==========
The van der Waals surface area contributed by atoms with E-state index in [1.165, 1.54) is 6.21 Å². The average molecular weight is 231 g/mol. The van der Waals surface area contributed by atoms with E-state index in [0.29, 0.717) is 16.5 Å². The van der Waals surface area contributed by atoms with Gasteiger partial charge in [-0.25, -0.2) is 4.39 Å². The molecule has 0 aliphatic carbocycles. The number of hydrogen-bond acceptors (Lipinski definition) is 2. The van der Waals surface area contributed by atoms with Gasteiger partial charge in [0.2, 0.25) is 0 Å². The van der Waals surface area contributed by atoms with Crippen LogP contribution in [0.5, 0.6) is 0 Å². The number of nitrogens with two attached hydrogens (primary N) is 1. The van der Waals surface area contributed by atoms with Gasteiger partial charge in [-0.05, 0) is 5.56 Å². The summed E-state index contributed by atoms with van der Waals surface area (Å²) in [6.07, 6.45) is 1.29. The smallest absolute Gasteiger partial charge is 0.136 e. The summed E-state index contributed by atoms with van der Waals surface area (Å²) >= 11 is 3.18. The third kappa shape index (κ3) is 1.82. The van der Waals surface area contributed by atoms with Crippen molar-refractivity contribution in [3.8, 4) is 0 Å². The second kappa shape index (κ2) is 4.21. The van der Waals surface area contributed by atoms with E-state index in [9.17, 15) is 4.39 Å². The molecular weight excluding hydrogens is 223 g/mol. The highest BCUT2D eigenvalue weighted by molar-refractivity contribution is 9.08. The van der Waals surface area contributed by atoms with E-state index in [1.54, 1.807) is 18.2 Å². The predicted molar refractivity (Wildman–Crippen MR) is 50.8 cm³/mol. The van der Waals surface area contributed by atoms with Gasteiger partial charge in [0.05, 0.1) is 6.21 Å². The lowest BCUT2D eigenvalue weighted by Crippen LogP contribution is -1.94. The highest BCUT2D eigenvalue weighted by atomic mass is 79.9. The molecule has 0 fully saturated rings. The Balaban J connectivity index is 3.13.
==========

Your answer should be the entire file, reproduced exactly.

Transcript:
The van der Waals surface area contributed by atoms with E-state index in [1.165, 1.54) is 6.21 Å². The average molecular weight is 231 g/mol. The van der Waals surface area contributed by atoms with E-state index in [0.29, 0.717) is 16.5 Å². The van der Waals surface area contributed by atoms with Gasteiger partial charge in [-0.25, -0.2) is 4.39 Å². The molecule has 0 aliphatic carbocycles. The number of hydrogen-bond acceptors (Lipinski definition) is 2. The van der Waals surface area contributed by atoms with Gasteiger partial charge in [0.2, 0.25) is 0 Å². The van der Waals surface area contributed by atoms with Crippen LogP contribution in [0.5, 0.6) is 0 Å². The number of nitrogens with two attached hydrogens (primary N) is 1. The van der Waals surface area contributed by atoms with Gasteiger partial charge in [-0.05, 0) is 5.56 Å². The summed E-state index contributed by atoms with van der Waals surface area (Å²) in [6.07, 6.45) is 1.29. The smallest absolute Gasteiger partial charge is 0.136 e. The summed E-state index contributed by atoms with van der Waals surface area (Å²) >= 11 is 3.18. The third kappa shape index (κ3) is 1.82. The van der Waals surface area contributed by atoms with Crippen molar-refractivity contribution in [3.8, 4) is 0 Å². The second kappa shape index (κ2) is 4.21. The van der Waals surface area contributed by atoms with E-state index in [9.17, 15) is 4.39 Å². The molecular weight excluding hydrogens is 223 g/mol. The highest BCUT2D eigenvalue weighted by molar-refractivity contribution is 9.08. The van der Waals surface area contributed by atoms with E-state index in [1.54, 1.807) is 18.2 Å². The predicted molar refractivity (Wildman–Crippen MR) is 50.8 cm³/mol. The van der Waals surface area contributed by atoms with Gasteiger partial charge in [0.05, 0.1) is 6.21 Å². The lowest BCUT2D eigenvalue weighted by Crippen LogP contribution is -1.94. The highest BCUT2D eigenvalue weighted by atomic mass is 79.9. The molecule has 0 fully saturated rings. The Balaban J connectivity index is 3.13.